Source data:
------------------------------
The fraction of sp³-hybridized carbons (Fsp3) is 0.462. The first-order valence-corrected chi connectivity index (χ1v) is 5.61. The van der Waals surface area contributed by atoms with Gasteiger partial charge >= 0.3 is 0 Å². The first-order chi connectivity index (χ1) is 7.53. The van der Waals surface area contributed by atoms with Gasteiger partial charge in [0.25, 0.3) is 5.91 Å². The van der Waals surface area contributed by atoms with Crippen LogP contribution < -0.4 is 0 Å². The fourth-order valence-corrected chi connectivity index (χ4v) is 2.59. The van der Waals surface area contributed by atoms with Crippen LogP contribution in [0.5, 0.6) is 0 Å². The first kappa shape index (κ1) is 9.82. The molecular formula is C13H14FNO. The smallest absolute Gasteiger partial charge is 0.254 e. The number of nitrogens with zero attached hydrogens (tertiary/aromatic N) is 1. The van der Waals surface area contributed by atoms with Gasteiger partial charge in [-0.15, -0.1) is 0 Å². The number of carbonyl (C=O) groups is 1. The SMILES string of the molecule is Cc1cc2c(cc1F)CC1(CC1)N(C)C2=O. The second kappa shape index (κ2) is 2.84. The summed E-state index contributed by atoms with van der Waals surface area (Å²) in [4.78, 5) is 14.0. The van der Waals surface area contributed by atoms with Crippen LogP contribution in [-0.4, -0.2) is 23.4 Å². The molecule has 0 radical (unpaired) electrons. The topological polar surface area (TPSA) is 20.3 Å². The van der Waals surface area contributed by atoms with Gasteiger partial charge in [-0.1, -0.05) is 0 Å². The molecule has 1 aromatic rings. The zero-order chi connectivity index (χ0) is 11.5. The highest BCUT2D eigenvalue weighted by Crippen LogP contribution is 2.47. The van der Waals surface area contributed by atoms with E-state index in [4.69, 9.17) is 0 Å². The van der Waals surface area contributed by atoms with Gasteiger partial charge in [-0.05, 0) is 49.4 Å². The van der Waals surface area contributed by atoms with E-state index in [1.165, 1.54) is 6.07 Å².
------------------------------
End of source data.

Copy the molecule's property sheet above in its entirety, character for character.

The fraction of sp³-hybridized carbons (Fsp3) is 0.462. The first-order valence-corrected chi connectivity index (χ1v) is 5.61. The van der Waals surface area contributed by atoms with Gasteiger partial charge >= 0.3 is 0 Å². The first-order chi connectivity index (χ1) is 7.53. The van der Waals surface area contributed by atoms with Gasteiger partial charge in [0.25, 0.3) is 5.91 Å². The van der Waals surface area contributed by atoms with Crippen LogP contribution < -0.4 is 0 Å². The fourth-order valence-corrected chi connectivity index (χ4v) is 2.59. The van der Waals surface area contributed by atoms with Crippen LogP contribution in [0.5, 0.6) is 0 Å². The first kappa shape index (κ1) is 9.82. The molecular formula is C13H14FNO. The smallest absolute Gasteiger partial charge is 0.254 e. The number of nitrogens with zero attached hydrogens (tertiary/aromatic N) is 1. The van der Waals surface area contributed by atoms with Gasteiger partial charge in [-0.15, -0.1) is 0 Å². The number of carbonyl (C=O) groups is 1. The SMILES string of the molecule is Cc1cc2c(cc1F)CC1(CC1)N(C)C2=O. The second kappa shape index (κ2) is 2.84. The summed E-state index contributed by atoms with van der Waals surface area (Å²) in [4.78, 5) is 14.0. The van der Waals surface area contributed by atoms with Crippen LogP contribution in [-0.4, -0.2) is 23.4 Å². The molecule has 0 radical (unpaired) electrons. The topological polar surface area (TPSA) is 20.3 Å². The van der Waals surface area contributed by atoms with Gasteiger partial charge in [-0.1, -0.05) is 0 Å². The molecule has 1 aromatic rings. The zero-order chi connectivity index (χ0) is 11.5. The highest BCUT2D eigenvalue weighted by Crippen LogP contribution is 2.47. The van der Waals surface area contributed by atoms with E-state index in [4.69, 9.17) is 0 Å². The van der Waals surface area contributed by atoms with Gasteiger partial charge in [-0.05, 0) is 49.4 Å². The van der Waals surface area contributed by atoms with E-state index in [1.165, 1.54) is 6.07 Å².